Welcome once again to This Week in Video Game Blogging, the best of the best of games journalism, criticism, and commentary from across the web! Let’s get started.
With the rerelease of Ocarina of Time for the 3DS, we start out tonight with a couple of commentary pieces about ol’ Hyrule. First up is Mitch Krpata writing in his Insult Swordfighting column at Joystick Division, in which he contends that the whole game is vastly overrated. Just an opinion in a sea of them, but Krpata follows up this statement with a strong critique of the classic game’s attributes:
Nothing afflicts open-world games these days more than design that forces you to traverse the map over and over for no real reason. Travel to one side of the map to learn your objective, and then backtrack to accomplish it. Hyrule Field was impressive the first time you saw it, less so the next time, and then by the six hundredth time you trudged through it, just seemed like the endless, black void where Sarah Palin’s heart is supposed to be.
Brady Nash at how curious also has some strong words for the series, arguing that the franchise has lost some of its splendor:
I’ll always respect Nintendo for their insistence on going against the tide, on going it alone with at least some semblance of philosophical conviction. No matter how corporate and annoying many of their practices may be, in comparison to most mega-companies, they ooze originality. [...] However, I can’t help but feel that maybe Nintendo’s consoles are no longer the place for the types of experiences that I’m most excited about: ones that other-worldy, exploratory, mysterious and, dare I say, magical.
Next up, our friends at PopMatters’ Moving Pixels blog have been busy again this week. First from senior editor G. Christopher Williams is an analysis of performance of masculinity and chivalry in Shadows of the Damned, kicking off with the observation that the game’s damsel in distress is a clear nod to Donkey Kong. Our second Moving Pixels piece comes to us from Jorge Albor, writing on the dubious ethics of Tiny Tower.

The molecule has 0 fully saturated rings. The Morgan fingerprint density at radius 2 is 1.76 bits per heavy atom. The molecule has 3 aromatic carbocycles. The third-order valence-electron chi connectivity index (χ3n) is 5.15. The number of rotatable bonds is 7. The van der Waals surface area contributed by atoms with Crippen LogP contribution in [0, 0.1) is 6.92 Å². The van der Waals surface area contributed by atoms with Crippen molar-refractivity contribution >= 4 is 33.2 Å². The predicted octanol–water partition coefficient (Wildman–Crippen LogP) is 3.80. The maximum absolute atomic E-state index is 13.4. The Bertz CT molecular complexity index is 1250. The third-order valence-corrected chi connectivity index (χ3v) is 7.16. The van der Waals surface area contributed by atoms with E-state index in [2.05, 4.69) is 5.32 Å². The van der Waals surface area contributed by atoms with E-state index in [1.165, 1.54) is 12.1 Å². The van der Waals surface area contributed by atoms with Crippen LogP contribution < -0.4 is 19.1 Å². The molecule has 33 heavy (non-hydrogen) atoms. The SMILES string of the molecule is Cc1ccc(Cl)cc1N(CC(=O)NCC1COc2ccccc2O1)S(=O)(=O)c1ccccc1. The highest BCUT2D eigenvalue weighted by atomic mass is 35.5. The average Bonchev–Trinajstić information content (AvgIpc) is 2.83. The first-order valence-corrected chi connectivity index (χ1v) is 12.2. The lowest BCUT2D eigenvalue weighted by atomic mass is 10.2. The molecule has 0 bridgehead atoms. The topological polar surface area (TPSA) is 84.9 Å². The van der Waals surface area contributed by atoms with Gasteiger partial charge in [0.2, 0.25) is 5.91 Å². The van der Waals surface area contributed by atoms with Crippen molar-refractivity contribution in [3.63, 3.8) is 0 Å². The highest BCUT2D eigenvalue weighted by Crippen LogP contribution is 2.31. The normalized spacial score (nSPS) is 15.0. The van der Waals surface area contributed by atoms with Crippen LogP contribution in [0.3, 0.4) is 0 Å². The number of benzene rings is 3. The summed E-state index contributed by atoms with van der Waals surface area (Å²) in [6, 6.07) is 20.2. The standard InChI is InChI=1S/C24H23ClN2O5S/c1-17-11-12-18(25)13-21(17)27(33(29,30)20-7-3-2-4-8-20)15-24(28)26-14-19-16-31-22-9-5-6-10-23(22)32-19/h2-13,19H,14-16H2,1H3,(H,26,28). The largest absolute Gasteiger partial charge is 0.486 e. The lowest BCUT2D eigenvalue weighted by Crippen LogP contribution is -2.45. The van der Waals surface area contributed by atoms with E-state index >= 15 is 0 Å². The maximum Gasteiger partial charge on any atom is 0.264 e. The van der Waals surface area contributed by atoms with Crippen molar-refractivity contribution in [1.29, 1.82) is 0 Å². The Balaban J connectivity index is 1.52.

In this same vein of ethics and morality, we venture over to GameSetWatch where contributor Andrew Vanden Bossche writes about engaging players’ emotions while making moral choices, using AAA title Mass Effect and indie title don’t take it personally, babe, it just ain’t your story as his touchstones:
Fiction starts at zero interest and has to fight for every inch of relevance. I believe that, too often, there is an assumption that players will see themselves as an extension of Shepard or Cole McGarth and feel the impact as if it was really happening to them. But players can tell the difference between fantasy and reality.
Making morality matter means making it matter to players. [...] It’s one thing to make players kill polygons in the shape of little girls, but it’s another to make players feel that those girls are human.
Keeping the focus on players, J.P. Grant at Infinite Lag likens the Call of Duty franchise to Saw as a form of death porn. Taking this obsession with violence a step further, a recent feature at Edge explores its pervasiveness in games and tackles some of the conventionally held wisdom.
Keeping with the same publication but switching gears from players to designers, Clint Hocking has a new column up at Edge in which he contends that the “Viking” culture of game development needs desperate modification. Over at The Border House, meanwhile, Alex Raymond ripostes that the scatological humor of the culture isn’t the problem: “it’s the sexism that needs to be eradicated, not necessarily the crudeness. To conflate the two avoids the issue and perpetuates the sexist stereotype that women are sensitive flowers and men need to walk on eggshells around us.”
Sparky “Silver Lining” Clarkson of Discount Thoughts asks us to revisit Final Fantasy XIII and think about the good parts–namely, the underrated battle system.
Finally, we end tonight with a look to the future, with what Eric Lockaby promises is a different take on the videogame “preview.” In his essay on Journey at Nightmare Mode, Lockaby writes:
The world of Journey exists in the remnants of communication. Venturing beyond the silent deserts we cross as if into a peristylium—each canyon houses within it a garden of History; each footfall is a Great Listening. And yet our listening alone will not repair this world: the language that failed it will fail us too. Journey asks us to build something stronger.